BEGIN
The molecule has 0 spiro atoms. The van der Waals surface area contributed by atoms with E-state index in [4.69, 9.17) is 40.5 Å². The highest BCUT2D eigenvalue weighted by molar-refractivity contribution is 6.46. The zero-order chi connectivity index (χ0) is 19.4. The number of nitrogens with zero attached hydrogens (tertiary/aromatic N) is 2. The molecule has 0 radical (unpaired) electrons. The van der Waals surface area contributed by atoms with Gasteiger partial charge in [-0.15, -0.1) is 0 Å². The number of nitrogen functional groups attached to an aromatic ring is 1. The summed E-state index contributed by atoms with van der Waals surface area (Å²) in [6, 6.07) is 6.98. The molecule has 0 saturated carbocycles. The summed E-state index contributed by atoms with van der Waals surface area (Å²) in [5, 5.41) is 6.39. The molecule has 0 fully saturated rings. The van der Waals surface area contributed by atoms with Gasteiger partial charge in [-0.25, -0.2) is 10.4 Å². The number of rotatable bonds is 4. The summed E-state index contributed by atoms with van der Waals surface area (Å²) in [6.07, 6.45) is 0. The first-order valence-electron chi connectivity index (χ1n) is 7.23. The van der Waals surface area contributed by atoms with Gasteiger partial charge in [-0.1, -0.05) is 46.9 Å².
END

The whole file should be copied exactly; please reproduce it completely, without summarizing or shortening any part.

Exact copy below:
The molecule has 0 spiro atoms. The van der Waals surface area contributed by atoms with E-state index in [4.69, 9.17) is 40.5 Å². The highest BCUT2D eigenvalue weighted by molar-refractivity contribution is 6.46. The zero-order chi connectivity index (χ0) is 19.4. The number of nitrogens with zero attached hydrogens (tertiary/aromatic N) is 2. The molecule has 0 radical (unpaired) electrons. The van der Waals surface area contributed by atoms with Gasteiger partial charge in [-0.15, -0.1) is 0 Å². The number of nitrogen functional groups attached to an aromatic ring is 1. The summed E-state index contributed by atoms with van der Waals surface area (Å²) in [6, 6.07) is 6.98. The molecule has 0 saturated carbocycles. The summed E-state index contributed by atoms with van der Waals surface area (Å²) in [5, 5.41) is 6.39. The molecule has 0 fully saturated rings. The van der Waals surface area contributed by atoms with Gasteiger partial charge in [-0.25, -0.2) is 10.4 Å². The number of rotatable bonds is 4. The summed E-state index contributed by atoms with van der Waals surface area (Å²) in [6.07, 6.45) is 0. The first-order valence-electron chi connectivity index (χ1n) is 7.23. The van der Waals surface area contributed by atoms with Gasteiger partial charge in [-0.1, -0.05) is 46.9 Å².